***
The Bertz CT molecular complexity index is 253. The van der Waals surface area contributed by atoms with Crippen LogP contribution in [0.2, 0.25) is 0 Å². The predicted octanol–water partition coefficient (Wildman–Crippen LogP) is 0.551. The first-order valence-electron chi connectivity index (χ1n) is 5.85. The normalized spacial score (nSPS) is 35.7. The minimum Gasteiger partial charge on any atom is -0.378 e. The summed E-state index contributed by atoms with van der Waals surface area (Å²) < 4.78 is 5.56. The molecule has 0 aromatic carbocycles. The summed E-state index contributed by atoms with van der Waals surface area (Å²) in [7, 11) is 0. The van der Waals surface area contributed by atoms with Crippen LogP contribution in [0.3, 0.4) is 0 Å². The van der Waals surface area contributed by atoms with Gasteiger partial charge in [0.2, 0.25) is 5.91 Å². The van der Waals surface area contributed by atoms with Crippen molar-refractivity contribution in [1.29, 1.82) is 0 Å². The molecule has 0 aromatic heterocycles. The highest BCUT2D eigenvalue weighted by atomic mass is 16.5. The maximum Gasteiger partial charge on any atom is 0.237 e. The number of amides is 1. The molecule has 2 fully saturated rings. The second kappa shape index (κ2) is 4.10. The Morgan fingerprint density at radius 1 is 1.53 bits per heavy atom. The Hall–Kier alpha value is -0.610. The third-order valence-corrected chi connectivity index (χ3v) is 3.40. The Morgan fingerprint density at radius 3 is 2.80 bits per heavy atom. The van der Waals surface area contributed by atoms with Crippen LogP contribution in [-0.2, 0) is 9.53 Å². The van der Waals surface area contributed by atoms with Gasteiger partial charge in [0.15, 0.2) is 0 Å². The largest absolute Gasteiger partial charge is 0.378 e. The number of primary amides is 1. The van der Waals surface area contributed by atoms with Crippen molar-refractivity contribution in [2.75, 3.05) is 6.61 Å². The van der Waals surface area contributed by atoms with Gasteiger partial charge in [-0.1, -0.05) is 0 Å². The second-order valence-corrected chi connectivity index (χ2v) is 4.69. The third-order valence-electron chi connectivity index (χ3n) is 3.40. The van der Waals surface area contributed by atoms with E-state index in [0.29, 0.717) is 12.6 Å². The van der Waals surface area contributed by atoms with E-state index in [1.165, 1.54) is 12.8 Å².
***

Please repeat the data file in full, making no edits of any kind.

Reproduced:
The Bertz CT molecular complexity index is 253. The van der Waals surface area contributed by atoms with Crippen LogP contribution in [0.2, 0.25) is 0 Å². The predicted octanol–water partition coefficient (Wildman–Crippen LogP) is 0.551. The first-order valence-electron chi connectivity index (χ1n) is 5.85. The normalized spacial score (nSPS) is 35.7. The minimum Gasteiger partial charge on any atom is -0.378 e. The summed E-state index contributed by atoms with van der Waals surface area (Å²) < 4.78 is 5.56. The molecule has 0 aromatic carbocycles. The summed E-state index contributed by atoms with van der Waals surface area (Å²) in [7, 11) is 0. The van der Waals surface area contributed by atoms with Crippen LogP contribution in [0.3, 0.4) is 0 Å². The van der Waals surface area contributed by atoms with Gasteiger partial charge in [0.2, 0.25) is 5.91 Å². The van der Waals surface area contributed by atoms with Crippen molar-refractivity contribution in [1.29, 1.82) is 0 Å². The molecule has 0 aromatic heterocycles. The highest BCUT2D eigenvalue weighted by atomic mass is 16.5. The maximum Gasteiger partial charge on any atom is 0.237 e. The number of amides is 1. The molecule has 2 fully saturated rings. The second kappa shape index (κ2) is 4.10. The Morgan fingerprint density at radius 1 is 1.53 bits per heavy atom. The Hall–Kier alpha value is -0.610. The third-order valence-corrected chi connectivity index (χ3v) is 3.40. The Morgan fingerprint density at radius 3 is 2.80 bits per heavy atom. The van der Waals surface area contributed by atoms with Crippen LogP contribution in [-0.2, 0) is 9.53 Å². The van der Waals surface area contributed by atoms with Gasteiger partial charge in [0.15, 0.2) is 0 Å². The largest absolute Gasteiger partial charge is 0.378 e. The number of primary amides is 1. The van der Waals surface area contributed by atoms with Crippen molar-refractivity contribution in [2.75, 3.05) is 6.61 Å². The van der Waals surface area contributed by atoms with Gasteiger partial charge in [-0.1, -0.05) is 0 Å². The second-order valence-corrected chi connectivity index (χ2v) is 4.69. The third-order valence-electron chi connectivity index (χ3n) is 3.40. The van der Waals surface area contributed by atoms with E-state index in [0.29, 0.717) is 12.6 Å². The van der Waals surface area contributed by atoms with E-state index in [1.165, 1.54) is 12.8 Å².